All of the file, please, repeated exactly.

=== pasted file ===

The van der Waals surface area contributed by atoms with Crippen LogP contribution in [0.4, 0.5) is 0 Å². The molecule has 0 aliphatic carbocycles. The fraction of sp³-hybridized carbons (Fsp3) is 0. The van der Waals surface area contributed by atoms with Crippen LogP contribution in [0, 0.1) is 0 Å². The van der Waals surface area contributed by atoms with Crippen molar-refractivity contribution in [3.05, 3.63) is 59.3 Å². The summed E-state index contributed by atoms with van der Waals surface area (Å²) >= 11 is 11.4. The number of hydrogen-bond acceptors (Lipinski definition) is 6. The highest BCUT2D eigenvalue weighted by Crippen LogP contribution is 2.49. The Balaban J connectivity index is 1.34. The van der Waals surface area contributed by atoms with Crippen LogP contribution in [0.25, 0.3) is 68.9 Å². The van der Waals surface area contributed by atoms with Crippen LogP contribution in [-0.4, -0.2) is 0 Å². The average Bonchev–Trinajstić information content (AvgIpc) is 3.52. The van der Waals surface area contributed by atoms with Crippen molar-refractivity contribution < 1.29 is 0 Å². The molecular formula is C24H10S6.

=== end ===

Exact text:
The van der Waals surface area contributed by atoms with Crippen LogP contribution in [0.4, 0.5) is 0 Å². The molecule has 0 aliphatic carbocycles. The fraction of sp³-hybridized carbons (Fsp3) is 0. The van der Waals surface area contributed by atoms with Crippen LogP contribution in [0, 0.1) is 0 Å². The van der Waals surface area contributed by atoms with Crippen molar-refractivity contribution in [3.05, 3.63) is 59.3 Å². The summed E-state index contributed by atoms with van der Waals surface area (Å²) >= 11 is 11.4. The number of hydrogen-bond acceptors (Lipinski definition) is 6. The highest BCUT2D eigenvalue weighted by Crippen LogP contribution is 2.49. The Balaban J connectivity index is 1.34. The van der Waals surface area contributed by atoms with Crippen LogP contribution in [0.25, 0.3) is 68.9 Å². The van der Waals surface area contributed by atoms with Crippen LogP contribution in [-0.4, -0.2) is 0 Å². The average Bonchev–Trinajstić information content (AvgIpc) is 3.52. The van der Waals surface area contributed by atoms with Crippen molar-refractivity contribution < 1.29 is 0 Å². The molecular formula is C24H10S6.